Shinpads & Shoes, Arsenal In Blues: 4 Things We Learned From Dortmund Defeat.

Borussia Dortmund v Arsenal: UEFA Champions League

Wilshere struggling to get the ball back after a mistimed pass.

English Language faced one of its toughest days in recent history as pundits, fun-pokers and disgruntled fans tore through dictionaries for befitting adjectives to describe Arsenal’s debacle in their Champions League opener at the Westfalenstadion.

English, like Arsenal, failed the test. Words were simply not enough.

It was horrifying, shambolic, toothless, and anything but deserving of a team to allow them further participation in the “Champions” league. Dortmund did not defeat Arsenal – last season’s game against them at the Emirates was a defeat, 6-3 to City was a defeat. Arsenal were blown away, like they never came. It was like coming to the train station to get a ride and getting shredded by the engine gears and smashed with the pistons. From first minute to last, there was not a single moment we won’t wish to remain lost in the past.

For those who did not see the game, you were the luckiest in the world: It was, indeed, painful to watch.

But besides that obvious conclusion and the fact that Podolski read into Ramsey and Ozil’s countenances and chose to undertake a shin-pad treasure hunt rather than be embarrassed before a few high school mates in the stands, what else did we notice?

  1. Bad, it was, but Necessary too

Failure, like pills, are never friends to the nature of man, but one who stacks dirty linens perennially could do with his laundry bag being inadvertently zipped open in full glare of the neighbors. Did we really want another episode of playing badly but grabbing a point? I dare say it was necessary the team had this shoved down their throats so they know the previous results have been very much undeserved miracles. What we saw in Germany was what Everton could have done at Goodison save for their lack of concentration during the final stages of that game. And the group stage being a 6-match schedule, with Dortmund being the apparent real force we have to overcome to avoid the Bayern’s, it was probably the only match we could afford to lose.  But a defeat is only good when you obliterate its memory with a win in the next game, right?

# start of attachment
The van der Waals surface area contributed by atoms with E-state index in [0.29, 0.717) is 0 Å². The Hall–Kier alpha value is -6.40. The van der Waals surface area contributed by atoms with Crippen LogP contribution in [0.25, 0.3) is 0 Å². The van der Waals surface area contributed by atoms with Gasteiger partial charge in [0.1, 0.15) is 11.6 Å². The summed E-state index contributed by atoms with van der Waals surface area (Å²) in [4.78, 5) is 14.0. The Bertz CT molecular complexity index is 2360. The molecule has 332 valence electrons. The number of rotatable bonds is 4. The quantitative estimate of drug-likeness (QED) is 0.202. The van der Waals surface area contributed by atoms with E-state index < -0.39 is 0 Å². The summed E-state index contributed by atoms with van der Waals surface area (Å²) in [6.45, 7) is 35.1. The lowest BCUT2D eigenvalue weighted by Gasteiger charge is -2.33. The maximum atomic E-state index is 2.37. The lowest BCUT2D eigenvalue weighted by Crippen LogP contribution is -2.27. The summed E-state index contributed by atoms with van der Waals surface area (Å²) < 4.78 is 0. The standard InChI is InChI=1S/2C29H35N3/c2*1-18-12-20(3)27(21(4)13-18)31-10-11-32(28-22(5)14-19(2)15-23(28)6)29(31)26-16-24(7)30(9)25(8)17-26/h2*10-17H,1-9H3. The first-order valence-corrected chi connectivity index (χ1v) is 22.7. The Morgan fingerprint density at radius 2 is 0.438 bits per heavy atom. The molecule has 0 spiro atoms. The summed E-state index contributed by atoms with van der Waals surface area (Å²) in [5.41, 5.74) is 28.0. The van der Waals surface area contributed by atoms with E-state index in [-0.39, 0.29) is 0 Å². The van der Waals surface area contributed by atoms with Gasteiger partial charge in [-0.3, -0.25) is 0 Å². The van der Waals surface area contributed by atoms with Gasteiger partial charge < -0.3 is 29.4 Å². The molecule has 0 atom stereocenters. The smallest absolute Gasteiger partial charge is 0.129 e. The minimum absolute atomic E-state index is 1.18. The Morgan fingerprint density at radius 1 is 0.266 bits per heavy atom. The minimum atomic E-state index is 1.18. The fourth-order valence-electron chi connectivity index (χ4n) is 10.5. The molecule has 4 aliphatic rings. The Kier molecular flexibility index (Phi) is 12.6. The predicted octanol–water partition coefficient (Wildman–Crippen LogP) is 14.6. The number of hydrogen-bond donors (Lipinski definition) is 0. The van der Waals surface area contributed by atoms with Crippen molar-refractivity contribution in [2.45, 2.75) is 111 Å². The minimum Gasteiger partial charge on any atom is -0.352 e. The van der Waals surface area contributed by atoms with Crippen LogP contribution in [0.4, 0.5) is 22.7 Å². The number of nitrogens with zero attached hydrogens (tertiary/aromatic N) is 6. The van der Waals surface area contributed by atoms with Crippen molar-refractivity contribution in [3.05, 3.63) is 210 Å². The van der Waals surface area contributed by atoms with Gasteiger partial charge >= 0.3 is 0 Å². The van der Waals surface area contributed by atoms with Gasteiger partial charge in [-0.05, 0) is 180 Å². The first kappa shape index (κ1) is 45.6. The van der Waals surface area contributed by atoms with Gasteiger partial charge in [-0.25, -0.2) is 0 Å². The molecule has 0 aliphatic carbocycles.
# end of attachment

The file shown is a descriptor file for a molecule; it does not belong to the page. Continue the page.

1. We lost to the Real Arsenal

Dortmund played with such pace, precision and predation that made every Arsenal fan check the calendar. It has been 10 long years since we last supported a team wearing the cannon play like that. It was a performance that was reminiscent of the Invincibles, the perfect combo of finesse and steel, the team which played the original Wenger brand of football rivaled only by Cryuff’s total football and Pep’s taka. Gooners world over turned out to watch the descendants of that golden generation in the red-and-white, but unfortunately were shown to them in the yellow. Should we be looking to Jurgen Klopp to restore those glory days?

  1. Arteta Will NEVER Be The Man

The captain was really lucky to have gotten away with what looked like an abandoned shin challenge on Mkhitaryan early in the game, earning the benefit of doubt from the referee.

However, there was no masking the fact he is flaccid when the job to be done is to shield the back four as Die Kloppmannshaft kept bamboozling Arsenal at every charge. He was not wholly to blame for Immobile’s goal as there was an element of the “lucky bounce” while the forward ran through on goal, but the confidence defenders have in the ability of the man just ahead to buy them precious few seconds to allow them adjust their positions does not resonate with Mikel Arteta. He has done a laudable make-shift job in this role for three years now, but at 34, it probably has become too much to ask, admitting frankly in his post-match comments, “we could not cope”. (Computer, substitute ‘we’ with ‘I’)

  1. Fix the Pass Map

Arteta’s post-match words after the game also faulted the team on giving the ball away too much, and going by the innumerable times we conceded goals to quick breaks last season after losing the ball, one would have thought that would be one key area to be visited by the coaching crew. ‘The Arsenal Way’ has long been framed on quick exchange of passes which should lead towards the opponents’ goal rather than end up in the back of our own net. We may have brought in Shad Forsythe to find out the hex-factor that binds Arsenal players to the treatment table, but Arsene Wenger now has a greater job of seeking out means to fix our passing game, the one remaining piece of his eventful but waning reign.

Do you agree with me fellow Gooners?

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